SABRINA STRINGS [00:34:07] Exactly, like, allow people to eat the way that they want to eat and don’t make assumptions about where they’ve gotten their food, how much food they’ve eaten, how much. If you have no idea, you have literally no idea. And this is why Black people are facing all the time. And so as a person who is Black but also is a straight-sized ally. So in that way, I have thin privilege. I feel like it’s so important that I continue to speak out about the way in which this impacts the Black community and individuals who are most marginalized within it. Because there’s always some assumption that, “Hmm, if we could just educate Black people, we just teach them how to eat and exercise, we will eradicate health disparities.” I’m like, “That is incorrect. That is not the problem.” The problem is twofold. Largely in Black communities, there is a lack of resources. So that’s first. So that even though, for example, we may not expect there to be a Whole Foods, frequently in a lot of Black spaces, there isn’t a grocery store at all. There’s a convenience store. Okay. So if you don’t have access to fruits and vegetables, how is it that you’re supposed to be eating healthy? So that’s one of the major problems. And then of course, we have other issues, like, “Do the Black neighborhoods have sidewalks?” That’s also sort of an ongoing thing. So there’s all of these ways in which Black people and, you know, fat Black women specifically are being stigmatized and being told to, quote unquote, “do better.” Whereas you can be completely healthy in the body that you are in. And to the extent that being healthy is hard, it’s not a matter of your size. It’s a matter of, “Do you have access to things that are going to help you lead a healthy life?”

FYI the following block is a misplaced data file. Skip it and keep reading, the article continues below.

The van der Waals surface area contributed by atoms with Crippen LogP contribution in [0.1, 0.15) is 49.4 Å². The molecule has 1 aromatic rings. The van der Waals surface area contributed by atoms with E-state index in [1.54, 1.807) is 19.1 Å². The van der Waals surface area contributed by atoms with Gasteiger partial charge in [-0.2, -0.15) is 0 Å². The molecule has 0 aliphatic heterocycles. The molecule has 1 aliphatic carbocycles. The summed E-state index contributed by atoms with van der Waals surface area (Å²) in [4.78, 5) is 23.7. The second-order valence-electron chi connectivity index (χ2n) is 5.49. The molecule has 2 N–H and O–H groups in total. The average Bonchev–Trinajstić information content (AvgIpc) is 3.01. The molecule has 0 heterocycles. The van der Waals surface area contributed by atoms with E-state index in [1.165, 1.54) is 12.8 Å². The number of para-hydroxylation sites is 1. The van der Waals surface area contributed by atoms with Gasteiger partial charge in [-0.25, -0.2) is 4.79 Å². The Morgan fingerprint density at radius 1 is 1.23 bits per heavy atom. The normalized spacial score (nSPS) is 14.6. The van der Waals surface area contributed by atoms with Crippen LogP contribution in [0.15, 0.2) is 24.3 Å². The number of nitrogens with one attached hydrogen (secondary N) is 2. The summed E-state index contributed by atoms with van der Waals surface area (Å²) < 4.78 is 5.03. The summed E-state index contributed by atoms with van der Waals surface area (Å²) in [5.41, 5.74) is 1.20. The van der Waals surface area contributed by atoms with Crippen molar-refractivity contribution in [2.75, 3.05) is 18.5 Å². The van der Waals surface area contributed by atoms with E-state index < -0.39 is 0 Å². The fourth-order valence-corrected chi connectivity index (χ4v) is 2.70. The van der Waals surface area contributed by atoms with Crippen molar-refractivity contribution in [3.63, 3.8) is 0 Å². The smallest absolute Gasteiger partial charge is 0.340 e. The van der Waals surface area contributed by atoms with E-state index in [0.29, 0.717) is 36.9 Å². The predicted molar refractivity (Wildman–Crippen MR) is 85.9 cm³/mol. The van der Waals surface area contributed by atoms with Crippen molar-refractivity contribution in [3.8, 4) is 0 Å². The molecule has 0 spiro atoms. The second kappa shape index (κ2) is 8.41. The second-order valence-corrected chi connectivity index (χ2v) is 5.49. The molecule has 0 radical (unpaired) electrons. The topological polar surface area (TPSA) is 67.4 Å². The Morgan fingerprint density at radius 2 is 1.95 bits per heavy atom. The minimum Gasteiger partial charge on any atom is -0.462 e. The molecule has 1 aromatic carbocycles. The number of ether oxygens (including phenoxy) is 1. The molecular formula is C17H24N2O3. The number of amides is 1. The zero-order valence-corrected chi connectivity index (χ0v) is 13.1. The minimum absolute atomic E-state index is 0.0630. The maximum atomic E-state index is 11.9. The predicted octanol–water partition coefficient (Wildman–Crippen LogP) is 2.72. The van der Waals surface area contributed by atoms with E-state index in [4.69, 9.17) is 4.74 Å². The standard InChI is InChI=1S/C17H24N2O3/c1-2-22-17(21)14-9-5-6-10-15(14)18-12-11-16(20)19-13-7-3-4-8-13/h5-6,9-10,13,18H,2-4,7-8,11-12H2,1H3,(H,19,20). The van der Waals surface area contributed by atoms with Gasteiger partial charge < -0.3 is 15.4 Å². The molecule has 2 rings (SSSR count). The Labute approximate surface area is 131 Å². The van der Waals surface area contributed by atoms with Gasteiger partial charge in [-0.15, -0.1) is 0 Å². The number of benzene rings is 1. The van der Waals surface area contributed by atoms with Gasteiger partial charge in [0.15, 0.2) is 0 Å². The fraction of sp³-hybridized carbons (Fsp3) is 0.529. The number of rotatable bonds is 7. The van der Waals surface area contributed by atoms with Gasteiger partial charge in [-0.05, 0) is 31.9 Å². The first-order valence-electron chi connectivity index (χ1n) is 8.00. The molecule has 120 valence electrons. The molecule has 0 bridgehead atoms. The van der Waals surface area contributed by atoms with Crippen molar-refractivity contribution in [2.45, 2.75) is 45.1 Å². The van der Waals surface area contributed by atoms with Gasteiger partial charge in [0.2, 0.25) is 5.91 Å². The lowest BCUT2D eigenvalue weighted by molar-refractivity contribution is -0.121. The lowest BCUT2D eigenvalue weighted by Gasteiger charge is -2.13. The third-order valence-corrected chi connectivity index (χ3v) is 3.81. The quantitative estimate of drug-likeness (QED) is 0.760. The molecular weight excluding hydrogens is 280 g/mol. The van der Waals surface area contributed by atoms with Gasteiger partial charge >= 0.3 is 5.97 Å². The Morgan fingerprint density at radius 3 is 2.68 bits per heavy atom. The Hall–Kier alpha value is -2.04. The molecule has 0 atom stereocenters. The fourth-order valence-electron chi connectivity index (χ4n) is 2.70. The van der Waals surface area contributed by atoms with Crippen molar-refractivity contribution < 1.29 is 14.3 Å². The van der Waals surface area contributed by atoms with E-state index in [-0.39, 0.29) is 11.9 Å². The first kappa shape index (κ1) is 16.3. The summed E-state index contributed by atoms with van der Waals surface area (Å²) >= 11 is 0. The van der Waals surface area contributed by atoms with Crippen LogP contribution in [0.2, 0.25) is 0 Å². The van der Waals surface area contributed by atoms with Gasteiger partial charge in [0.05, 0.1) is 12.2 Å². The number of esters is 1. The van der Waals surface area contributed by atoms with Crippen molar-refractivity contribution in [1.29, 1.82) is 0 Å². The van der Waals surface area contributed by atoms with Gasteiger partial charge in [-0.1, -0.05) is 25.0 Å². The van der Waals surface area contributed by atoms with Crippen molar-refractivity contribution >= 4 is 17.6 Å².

JVN [00:36:51] So yes, I also feel like-, yes and yes and yes. And then so what about this part, though? Because, like, my brain is, like, spinning because it’s, like, it’s so hard because it’s, like, this subject is so intersectional and it’s so layered and it’s, like, just hard to, like, keep it all, like, together in your head. But there is also this duality that I can’t speak to, that on one hand, a curvy Black woman’s body can be seen as, like, sexually satiating and also, like, “too much” or, like, “not it” at the same time. That’s a really confusing space to be in.
SABRINA STRINGS [00:36:33] It really is. And I would suggest that people take a look back at the Sir Mix-A-Lot video “Baby Got Back,” because if you can believe it, I was actually bold enough to use that in one of my defenses as a graduate student and my committee didn’t know what to do with it. Even though I loved them, they were, like, “What is happening?” But there is the segment in the introduction in which there’s a couple of white girls looking at a Black woman’s body. “Oh, my God, Becky, look at her butt.”
JVN [00:36:57] Yes!